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Rona to king-4

There is much chat on the blogs the last day or so about the Rona Ambrose affair. That she is a disaster as Environment Minister is difficult to dispute, from cutting environmental programs like the One-Tonne Challenge to not appearing before the Environment Committee. And that is not even mentioning her stand on Kyoto, but since she is simply following party policy on this one, it's unfair to say that she's not performing her duties as minister. Sometimes (okay, a lot of the time) being minister means being a meat shield.

What really interests me here is not so much the fate of Rona Ambrose - the ministers in this government largely are interchangeable drones with a hole in the back for Edgar Harper to use when statements are required. Replacing her solves nothing and might serve as a moral victory for the Opposition, but the policies would remain in place. It might provide a little fodder come election time, but nothing that Harper couldn't avoid by simply dismissing her over the summer before it came to a Commons vote. That this is so easily dodged by Harper and instead he chose to play this little game has me intrigued. What interests me here is not Rona Ambrose, rather the political game being played out behind.

Harper responds to the threat by threatening to make the vote in the Commons a confidence motion, thereby triggering an election on the fate of a relatively minor minister. The gambit is obvious; the NDP have a lot to win and nothing to lose and the Liberals are forced to either back down with tail between legs and hope that everyone forgets this over the summer or risk going into an election with an interim leader. The situation is even worse for the leadership candidates - they would be forced to fight an election campaign looking as leaderly as possible, win their own seat in the House, and run a leadership campaign at the same time. (All this without mixing up the leadership campaign money and the election campaign financing - good luck with getting out of that without a bandage or two!)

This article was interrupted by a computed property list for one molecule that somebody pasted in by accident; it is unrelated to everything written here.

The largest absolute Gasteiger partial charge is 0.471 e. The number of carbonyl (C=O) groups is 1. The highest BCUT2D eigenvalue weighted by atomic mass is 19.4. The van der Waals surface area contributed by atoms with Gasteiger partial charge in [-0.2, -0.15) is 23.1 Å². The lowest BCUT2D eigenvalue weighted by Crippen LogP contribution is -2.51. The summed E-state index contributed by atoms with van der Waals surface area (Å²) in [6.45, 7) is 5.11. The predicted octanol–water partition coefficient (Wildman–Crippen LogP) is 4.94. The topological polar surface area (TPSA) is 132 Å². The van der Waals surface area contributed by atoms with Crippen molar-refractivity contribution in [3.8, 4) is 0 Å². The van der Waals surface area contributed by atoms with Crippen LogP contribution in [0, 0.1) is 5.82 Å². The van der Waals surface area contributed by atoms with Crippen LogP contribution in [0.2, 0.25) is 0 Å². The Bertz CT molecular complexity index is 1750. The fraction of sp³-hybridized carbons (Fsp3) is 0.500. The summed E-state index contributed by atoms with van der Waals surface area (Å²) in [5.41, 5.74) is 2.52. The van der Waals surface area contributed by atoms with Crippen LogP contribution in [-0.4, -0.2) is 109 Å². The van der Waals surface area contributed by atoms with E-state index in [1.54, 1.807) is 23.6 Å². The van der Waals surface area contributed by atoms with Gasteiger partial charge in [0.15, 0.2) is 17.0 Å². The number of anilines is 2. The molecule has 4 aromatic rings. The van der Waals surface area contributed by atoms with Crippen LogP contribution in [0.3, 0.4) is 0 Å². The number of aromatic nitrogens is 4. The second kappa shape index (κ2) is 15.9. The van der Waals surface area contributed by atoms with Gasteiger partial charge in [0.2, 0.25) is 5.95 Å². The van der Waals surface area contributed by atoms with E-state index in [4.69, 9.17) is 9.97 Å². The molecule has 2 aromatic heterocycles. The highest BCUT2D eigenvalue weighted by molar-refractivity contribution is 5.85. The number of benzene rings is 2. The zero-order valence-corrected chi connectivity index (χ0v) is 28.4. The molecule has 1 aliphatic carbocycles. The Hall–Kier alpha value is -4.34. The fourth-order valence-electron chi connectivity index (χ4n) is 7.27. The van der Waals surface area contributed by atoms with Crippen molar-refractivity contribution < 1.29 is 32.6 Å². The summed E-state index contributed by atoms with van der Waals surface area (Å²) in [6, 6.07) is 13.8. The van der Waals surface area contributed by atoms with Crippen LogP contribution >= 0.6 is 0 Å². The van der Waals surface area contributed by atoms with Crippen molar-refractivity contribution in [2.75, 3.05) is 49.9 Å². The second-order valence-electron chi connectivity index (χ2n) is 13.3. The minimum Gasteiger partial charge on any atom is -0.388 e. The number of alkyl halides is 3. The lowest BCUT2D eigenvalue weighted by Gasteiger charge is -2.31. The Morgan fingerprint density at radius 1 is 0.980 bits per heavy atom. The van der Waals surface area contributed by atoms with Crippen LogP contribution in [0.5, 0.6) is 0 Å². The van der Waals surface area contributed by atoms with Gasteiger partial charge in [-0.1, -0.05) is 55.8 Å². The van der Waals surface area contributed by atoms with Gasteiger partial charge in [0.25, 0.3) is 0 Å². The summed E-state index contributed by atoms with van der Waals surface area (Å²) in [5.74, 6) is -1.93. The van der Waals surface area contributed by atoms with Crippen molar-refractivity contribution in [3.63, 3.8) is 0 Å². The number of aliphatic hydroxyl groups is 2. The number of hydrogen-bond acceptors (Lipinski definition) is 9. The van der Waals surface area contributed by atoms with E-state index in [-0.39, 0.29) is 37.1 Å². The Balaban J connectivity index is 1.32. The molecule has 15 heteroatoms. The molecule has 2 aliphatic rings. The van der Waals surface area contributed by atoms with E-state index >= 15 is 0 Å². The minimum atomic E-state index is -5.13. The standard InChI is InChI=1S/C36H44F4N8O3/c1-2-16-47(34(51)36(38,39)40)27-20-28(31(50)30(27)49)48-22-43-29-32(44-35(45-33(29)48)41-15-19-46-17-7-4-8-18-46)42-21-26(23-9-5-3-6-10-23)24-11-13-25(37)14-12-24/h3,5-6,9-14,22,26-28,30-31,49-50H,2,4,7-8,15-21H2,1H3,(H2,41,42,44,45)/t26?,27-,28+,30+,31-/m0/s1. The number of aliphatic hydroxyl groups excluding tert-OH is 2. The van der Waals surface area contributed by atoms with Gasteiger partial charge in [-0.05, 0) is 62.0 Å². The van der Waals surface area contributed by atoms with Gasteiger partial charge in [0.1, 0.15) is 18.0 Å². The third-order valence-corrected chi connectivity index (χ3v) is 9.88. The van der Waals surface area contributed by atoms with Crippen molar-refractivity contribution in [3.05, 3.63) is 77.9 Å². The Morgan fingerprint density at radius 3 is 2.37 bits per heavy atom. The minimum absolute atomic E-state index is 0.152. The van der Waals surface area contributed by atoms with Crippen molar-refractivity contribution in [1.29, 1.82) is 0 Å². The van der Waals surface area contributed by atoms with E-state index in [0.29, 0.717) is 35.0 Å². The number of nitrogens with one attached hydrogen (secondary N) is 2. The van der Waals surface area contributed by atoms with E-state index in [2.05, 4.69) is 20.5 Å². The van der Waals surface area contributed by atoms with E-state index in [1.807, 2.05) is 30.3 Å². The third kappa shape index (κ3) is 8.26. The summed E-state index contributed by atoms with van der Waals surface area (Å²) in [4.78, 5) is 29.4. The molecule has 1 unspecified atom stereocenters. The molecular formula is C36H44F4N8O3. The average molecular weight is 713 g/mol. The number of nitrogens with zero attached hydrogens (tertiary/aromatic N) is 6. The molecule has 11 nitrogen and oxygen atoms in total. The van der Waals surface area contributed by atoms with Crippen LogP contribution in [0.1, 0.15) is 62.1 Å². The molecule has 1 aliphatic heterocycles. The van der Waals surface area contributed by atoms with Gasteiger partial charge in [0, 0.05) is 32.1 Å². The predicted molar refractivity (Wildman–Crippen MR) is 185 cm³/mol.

The NDP certainly don't owe the Liberals any favours, but this was really a set-up from the beginning - a pass thrown just a little high and a little fast; one of those open-field ones where the Liberal receiver gets cleaned from behind by the Tory fullback as soon as he touches the ball. I don't mean to imply any collusion between the NDP and Tories, though they have been a little too cozy for my liking the last couple of months, but collusion would not have made this scenario any harder on the Liberals.

Brave faces and bravado aside, the Liberal party is in a heap of trouble right now, as this incident demonstates; trouble that they have brought on themselves, largely. They didn't need to declare a ten-month long leadership race, but they did. And all then needed to do in February was say that they were going to "try and make this government work", but no, Bill Graham had to show his big, brassy, pair and come out guns a'blazing. So now they still have six months before their leadership convention and they are pinned between Bill Graham's early bloviation and the reality that they would be screwed if an election actually was called. It puts them in the unenviable position of continually backtracking when they need to present a credible alternative to the Conservatives - they are the Official Opposition after all. What will be the next thing the back down on? Daycare?